Sibley residents will see their water and sewer rates increase on their September bill.
In a special meeting Tuesday, the board of aldermen unanimously agreed to raise water and sewer rates by 3 percent.
In town water rates will go from $12 for the first 2,000 gallons to $14.25 for the first 2,000 gallons. In town sewer rates will go from $13.50 to $15.25.
Out of town water rates will increase from $15 for the first 2,000 gallons to $17.50 for the first 2,000 gallons. Out of town sewer rates will increase from $15.25 for the first 2,000 gallons to $18.50 for the first 2,000 gallons.
Anything above 2,000 gallons of water will remain at $2.50 per 1,000 gallons. The sewer rate will also remain at $2.50 per 1,000 gallons. The $1 state fee will also remain in place.
Mayor Jimmy Williams said they have tried not to raise rates, and they haven’t raised rates since 2008. Sewer rates were raised in 2010. He said with the cost of chemicals and maintenance going up, the town’s utility fund has been in the red this year.
“We can’t keep going like we are,” he said. “We can’t keep pulling out of reserves. The bad thing about water and sewer is everybody turns on their water, and everybody thinks it’s free. What’s happened over the years is the government keeps putting these regulations on us and they aren’t giving us any money. We just cannot continue to take these negative figures.”
In 2016-17, they took a loss of about $9,200. Water sales last year were at about $173,000, but expenses outweighed their revenue with a total of about $183,000. With the sewer fund, they took in about $124,000, but expenses were about $142,000.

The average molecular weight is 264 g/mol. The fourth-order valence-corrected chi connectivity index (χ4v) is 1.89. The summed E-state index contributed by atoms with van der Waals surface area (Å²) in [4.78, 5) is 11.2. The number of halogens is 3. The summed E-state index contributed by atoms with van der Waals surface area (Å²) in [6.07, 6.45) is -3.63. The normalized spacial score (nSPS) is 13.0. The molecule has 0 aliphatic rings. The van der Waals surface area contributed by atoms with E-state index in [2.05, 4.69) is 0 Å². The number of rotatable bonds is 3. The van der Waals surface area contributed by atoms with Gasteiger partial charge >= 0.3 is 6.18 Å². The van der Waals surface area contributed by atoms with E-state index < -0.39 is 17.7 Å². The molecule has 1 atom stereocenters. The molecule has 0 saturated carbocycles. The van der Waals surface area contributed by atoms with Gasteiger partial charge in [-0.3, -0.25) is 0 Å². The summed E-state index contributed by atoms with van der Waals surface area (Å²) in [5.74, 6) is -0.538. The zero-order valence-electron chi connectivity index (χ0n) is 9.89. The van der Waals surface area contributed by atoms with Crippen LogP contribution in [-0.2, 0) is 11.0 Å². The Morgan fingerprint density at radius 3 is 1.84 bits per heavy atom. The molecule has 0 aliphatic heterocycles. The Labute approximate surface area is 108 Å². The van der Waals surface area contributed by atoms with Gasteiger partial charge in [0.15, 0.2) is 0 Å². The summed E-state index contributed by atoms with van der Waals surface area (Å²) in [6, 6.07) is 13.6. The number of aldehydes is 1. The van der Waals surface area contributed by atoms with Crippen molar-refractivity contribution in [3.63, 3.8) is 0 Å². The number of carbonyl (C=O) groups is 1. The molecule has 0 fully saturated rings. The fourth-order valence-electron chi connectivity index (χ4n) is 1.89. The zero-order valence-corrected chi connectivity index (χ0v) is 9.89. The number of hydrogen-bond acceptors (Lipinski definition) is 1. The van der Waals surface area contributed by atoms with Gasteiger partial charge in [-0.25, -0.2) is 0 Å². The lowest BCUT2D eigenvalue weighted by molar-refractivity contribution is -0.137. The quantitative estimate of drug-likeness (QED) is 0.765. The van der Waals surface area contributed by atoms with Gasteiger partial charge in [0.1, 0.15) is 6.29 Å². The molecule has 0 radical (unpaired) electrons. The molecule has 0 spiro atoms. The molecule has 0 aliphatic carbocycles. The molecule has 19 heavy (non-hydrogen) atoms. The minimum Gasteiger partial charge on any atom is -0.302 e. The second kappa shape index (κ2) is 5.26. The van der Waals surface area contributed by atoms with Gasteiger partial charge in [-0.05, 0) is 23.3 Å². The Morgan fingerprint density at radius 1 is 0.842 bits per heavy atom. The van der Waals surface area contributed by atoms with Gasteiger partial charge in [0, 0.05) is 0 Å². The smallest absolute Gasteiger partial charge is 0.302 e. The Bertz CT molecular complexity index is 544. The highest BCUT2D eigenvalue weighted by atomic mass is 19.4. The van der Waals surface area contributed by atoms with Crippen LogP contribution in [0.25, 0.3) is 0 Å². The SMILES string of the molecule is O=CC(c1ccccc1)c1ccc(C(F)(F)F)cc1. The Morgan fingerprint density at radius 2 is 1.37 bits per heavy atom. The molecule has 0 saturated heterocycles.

The total loss of water and sewer was about $26,000. For the last several years, the town has been losing money in sewer expenses.
“The rates we’re looking at right now are minimal,” he said. “I project that we’ll break even this year.”
Williams said Sibley is fortunate in that most of their water infrastructure has been replaced. Sewer continues to be an issue they deal with in that the motors continue to get clogged up with debris. Also, sewer lines are overwhelmed during times of rain that might cause heavy flooding.
“Sibley sits in kind of a bowl,” Williams said. “(Highway) 371 is at the top and the water drains off to everywhere else.”
Rates will increase 3 percent every year for the next three years, and as needed after that.